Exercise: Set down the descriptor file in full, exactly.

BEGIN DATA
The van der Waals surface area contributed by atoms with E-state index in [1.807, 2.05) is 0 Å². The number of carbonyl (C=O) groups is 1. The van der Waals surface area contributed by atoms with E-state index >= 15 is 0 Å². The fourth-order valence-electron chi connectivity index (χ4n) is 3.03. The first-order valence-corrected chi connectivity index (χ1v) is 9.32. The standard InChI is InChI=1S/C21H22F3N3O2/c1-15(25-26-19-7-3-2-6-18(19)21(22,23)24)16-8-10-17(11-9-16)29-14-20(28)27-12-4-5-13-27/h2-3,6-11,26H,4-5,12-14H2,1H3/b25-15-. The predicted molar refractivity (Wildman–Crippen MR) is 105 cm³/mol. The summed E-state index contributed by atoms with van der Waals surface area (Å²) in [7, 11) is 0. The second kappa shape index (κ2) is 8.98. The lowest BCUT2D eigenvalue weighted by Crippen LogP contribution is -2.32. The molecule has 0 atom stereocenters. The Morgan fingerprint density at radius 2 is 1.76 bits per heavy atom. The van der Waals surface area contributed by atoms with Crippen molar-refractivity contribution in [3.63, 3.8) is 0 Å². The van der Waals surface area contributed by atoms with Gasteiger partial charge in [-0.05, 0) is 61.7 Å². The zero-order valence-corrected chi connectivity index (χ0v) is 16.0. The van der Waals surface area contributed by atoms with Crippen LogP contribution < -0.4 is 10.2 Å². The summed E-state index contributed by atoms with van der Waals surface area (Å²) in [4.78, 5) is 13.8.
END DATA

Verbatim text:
The van der Waals surface area contributed by atoms with E-state index in [1.807, 2.05) is 0 Å². The number of carbonyl (C=O) groups is 1. The van der Waals surface area contributed by atoms with E-state index >= 15 is 0 Å². The fourth-order valence-electron chi connectivity index (χ4n) is 3.03. The first-order valence-corrected chi connectivity index (χ1v) is 9.32. The standard InChI is InChI=1S/C21H22F3N3O2/c1-15(25-26-19-7-3-2-6-18(19)21(22,23)24)16-8-10-17(11-9-16)29-14-20(28)27-12-4-5-13-27/h2-3,6-11,26H,4-5,12-14H2,1H3/b25-15-. The predicted molar refractivity (Wildman–Crippen MR) is 105 cm³/mol. The summed E-state index contributed by atoms with van der Waals surface area (Å²) in [7, 11) is 0. The second kappa shape index (κ2) is 8.98. The lowest BCUT2D eigenvalue weighted by Crippen LogP contribution is -2.32. The molecule has 0 atom stereocenters. The Morgan fingerprint density at radius 2 is 1.76 bits per heavy atom. The van der Waals surface area contributed by atoms with Crippen molar-refractivity contribution in [3.63, 3.8) is 0 Å². The van der Waals surface area contributed by atoms with Gasteiger partial charge in [-0.05, 0) is 61.7 Å². The zero-order valence-corrected chi connectivity index (χ0v) is 16.0. The van der Waals surface area contributed by atoms with Crippen LogP contribution < -0.4 is 10.2 Å². The summed E-state index contributed by atoms with van der Waals surface area (Å²) in [4.78, 5) is 13.8.